Welcome to “moving day” of the 121st U.S. Open at Torrey Pines, and moving is exactly what we expect today from a bunched field of 71 players who made the cut at 4-over-par 146.
The South Course at Torrey Pines has proven to be an exceedingly fair examination the first two rounds. Execute properly and a sub-par score can be had. Just ask Russell Henley, Richard Bland, Mackenzie Hughes or Collin Morikawa, who share the low round of the championship thus far, 4-under 67. On the other end of the spectrum, players like past U.S. Open champions Justin Rose and Webb Simpson and perennial major contender Tony Finau struggled mightily.
Kudos to the setup team, who has, in our humble opinion, done a terrific job but now needs to turn up the screws and really start identifying who has the goods to win the national championship. Regardless of pedigree, no one ever lucks into capturing the U.S. Open. The title has to be earned.
Here are three things to know as we eagerly await what is sure to be an entertaining Saturday in San Diego:
Follow the leaders
One overnight headline after Round 2 asked a question undoubtedly on many minds: “Can unlikely U.S. Open leaders hold off tight pack?” It’s tight all right. There used to be a 10-shot cut rule because it was believed that anyone within that margin after 36 holes still had a chance to win.
Russell Henley and Richard Bland reside in uncharted territory, with 69 players behind them all within nine shots. That is a tight pack. Might be cause for tight windpipes. We shall see.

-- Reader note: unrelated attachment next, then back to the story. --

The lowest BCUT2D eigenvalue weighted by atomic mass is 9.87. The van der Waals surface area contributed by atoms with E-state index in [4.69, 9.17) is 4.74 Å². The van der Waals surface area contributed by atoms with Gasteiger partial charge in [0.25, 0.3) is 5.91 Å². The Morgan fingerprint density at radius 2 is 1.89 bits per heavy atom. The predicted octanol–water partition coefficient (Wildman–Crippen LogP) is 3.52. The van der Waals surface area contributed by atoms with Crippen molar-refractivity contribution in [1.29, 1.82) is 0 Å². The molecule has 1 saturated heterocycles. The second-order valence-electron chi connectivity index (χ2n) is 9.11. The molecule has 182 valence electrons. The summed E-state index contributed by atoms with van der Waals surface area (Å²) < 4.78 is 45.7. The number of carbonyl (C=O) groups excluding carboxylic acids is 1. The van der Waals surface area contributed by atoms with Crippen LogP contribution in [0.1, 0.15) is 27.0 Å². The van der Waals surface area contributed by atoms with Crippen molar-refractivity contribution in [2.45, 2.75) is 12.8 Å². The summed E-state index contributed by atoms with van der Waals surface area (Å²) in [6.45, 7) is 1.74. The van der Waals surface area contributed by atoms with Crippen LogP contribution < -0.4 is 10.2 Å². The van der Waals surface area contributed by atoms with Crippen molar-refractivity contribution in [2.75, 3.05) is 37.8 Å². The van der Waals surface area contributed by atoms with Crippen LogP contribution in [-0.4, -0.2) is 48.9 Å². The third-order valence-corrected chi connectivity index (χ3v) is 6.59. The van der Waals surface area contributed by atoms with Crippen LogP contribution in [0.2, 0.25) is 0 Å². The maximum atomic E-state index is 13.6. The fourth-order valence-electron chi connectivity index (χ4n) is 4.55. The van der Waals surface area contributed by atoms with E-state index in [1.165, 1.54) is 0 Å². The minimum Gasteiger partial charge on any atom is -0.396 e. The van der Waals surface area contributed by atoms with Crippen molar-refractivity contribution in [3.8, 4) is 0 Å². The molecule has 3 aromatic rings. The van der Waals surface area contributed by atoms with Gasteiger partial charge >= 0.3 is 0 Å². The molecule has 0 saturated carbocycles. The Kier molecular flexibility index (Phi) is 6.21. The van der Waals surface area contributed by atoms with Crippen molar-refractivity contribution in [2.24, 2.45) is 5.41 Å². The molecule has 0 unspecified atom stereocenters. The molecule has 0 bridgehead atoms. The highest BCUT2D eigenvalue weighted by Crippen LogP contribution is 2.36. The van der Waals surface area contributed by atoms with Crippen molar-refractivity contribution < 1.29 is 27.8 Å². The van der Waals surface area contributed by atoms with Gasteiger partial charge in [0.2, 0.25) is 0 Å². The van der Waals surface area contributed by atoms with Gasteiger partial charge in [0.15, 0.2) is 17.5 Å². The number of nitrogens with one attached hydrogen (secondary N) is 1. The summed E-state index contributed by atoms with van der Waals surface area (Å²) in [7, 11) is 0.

Henley, 32, has much more major experience, playing in his eighth U.S. Open and 27th major, but he has never stood higher than T-9 through 36 holes in a major, that coming in the 2018 championship at Shinnecock Hills. Also the first-round leader, Henley has converted one 36-hole lead into victory, at the 2013 Sony Open in Hawaii.
Bland, 48, is playing in just his second U.S. Open and fourth major championship. Last month he finally won a European Tour event in his 478th attempt, and then finished third the following week, so he’s on a bit of a run. He also is 115th in the world, which only has meaning because 50-year-old Phil Mickelson won the PGA Championship last month when he was 115th in the world.
Like it or not, everyone is aiming for them today.
A swing adjustment he made overnight has gotten Bryson DeChambeau in position to successfully defend his title he won in September at Winged Foot. And when we say overnight, it literally was that.
“I was sleeping, and it came to me in the middle of the night,” he said after shooting a 2-under 69 in Round 2 that lifted him to even par for the championship. “Woke up and I was like, hmm, I’m going to try this, and my intuition is pretty good, so I went out and tried it and it worked, just keeping the right wrist bent for a lot longer through impact.”
We won’t delve into the technical aspects of the adjustment. It’s just fascinating that a guy who works so hard on his game when he is awake can’t turn off his golf mind when asleep.
But will it hold up? Swing flaws tend to reveal themselves under the greatest pressure, like in the U.S. Open. He knows how to win this thing, obviously. But today will say a lot about his chances.
11 is not heaven
The long par-3 11th hole, which plays up to 228 yards, is a terror, and it comes at a crucial juncture in the round. Sandwiched between the par-5 ninth and par-5 13th is a difficult three-hole stretch, and in the middle of that is the 11th, which really asks, “Who can hold it together?”
No. 11 is ranked the hardest hole of the championship – while No. 10 is ranked fifth and the 12th is second – with the field averaging 3.460. It has surrendered nine birdies the first two days, easily the fewest. Meanwhile, there have been 116 bogeys, 15 double bogeys and two “others,” and we don’t even know what happened on those two occasions.
Truly an authentic U.S. Open hole, where par is a great result, the 11th is as much a psychological challenge as it is a scoring one. Moving day doesn’t always constitute an upward direction, and the 11th can set the tone for a contender going the wrong way if he isn’t careful.
Dave Shedloski is an Ohio-based writer who frequently contributes to USGA websites.